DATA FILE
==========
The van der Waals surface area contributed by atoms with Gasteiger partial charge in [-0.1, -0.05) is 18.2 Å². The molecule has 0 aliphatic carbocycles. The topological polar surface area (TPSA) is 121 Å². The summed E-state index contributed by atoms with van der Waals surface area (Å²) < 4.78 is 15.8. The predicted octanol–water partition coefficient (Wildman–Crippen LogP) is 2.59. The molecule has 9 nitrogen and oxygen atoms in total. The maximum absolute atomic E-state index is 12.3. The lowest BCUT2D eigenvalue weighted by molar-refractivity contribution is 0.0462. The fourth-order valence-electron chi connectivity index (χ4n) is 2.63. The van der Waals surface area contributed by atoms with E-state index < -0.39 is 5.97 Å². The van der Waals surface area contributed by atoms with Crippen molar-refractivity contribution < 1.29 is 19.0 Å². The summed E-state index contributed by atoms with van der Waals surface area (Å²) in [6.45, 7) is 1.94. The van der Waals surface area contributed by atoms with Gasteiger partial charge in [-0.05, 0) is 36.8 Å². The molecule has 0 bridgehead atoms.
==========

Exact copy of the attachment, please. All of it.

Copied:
The van der Waals surface area contributed by atoms with Gasteiger partial charge in [-0.1, -0.05) is 18.2 Å². The molecule has 0 aliphatic carbocycles. The topological polar surface area (TPSA) is 121 Å². The summed E-state index contributed by atoms with van der Waals surface area (Å²) < 4.78 is 15.8. The predicted octanol–water partition coefficient (Wildman–Crippen LogP) is 2.59. The molecule has 9 nitrogen and oxygen atoms in total. The maximum absolute atomic E-state index is 12.3. The lowest BCUT2D eigenvalue weighted by molar-refractivity contribution is 0.0462. The fourth-order valence-electron chi connectivity index (χ4n) is 2.63. The van der Waals surface area contributed by atoms with E-state index < -0.39 is 5.97 Å². The van der Waals surface area contributed by atoms with Crippen molar-refractivity contribution < 1.29 is 19.0 Å². The summed E-state index contributed by atoms with van der Waals surface area (Å²) in [6.45, 7) is 1.94. The van der Waals surface area contributed by atoms with Gasteiger partial charge in [-0.05, 0) is 36.8 Å². The molecule has 0 bridgehead atoms.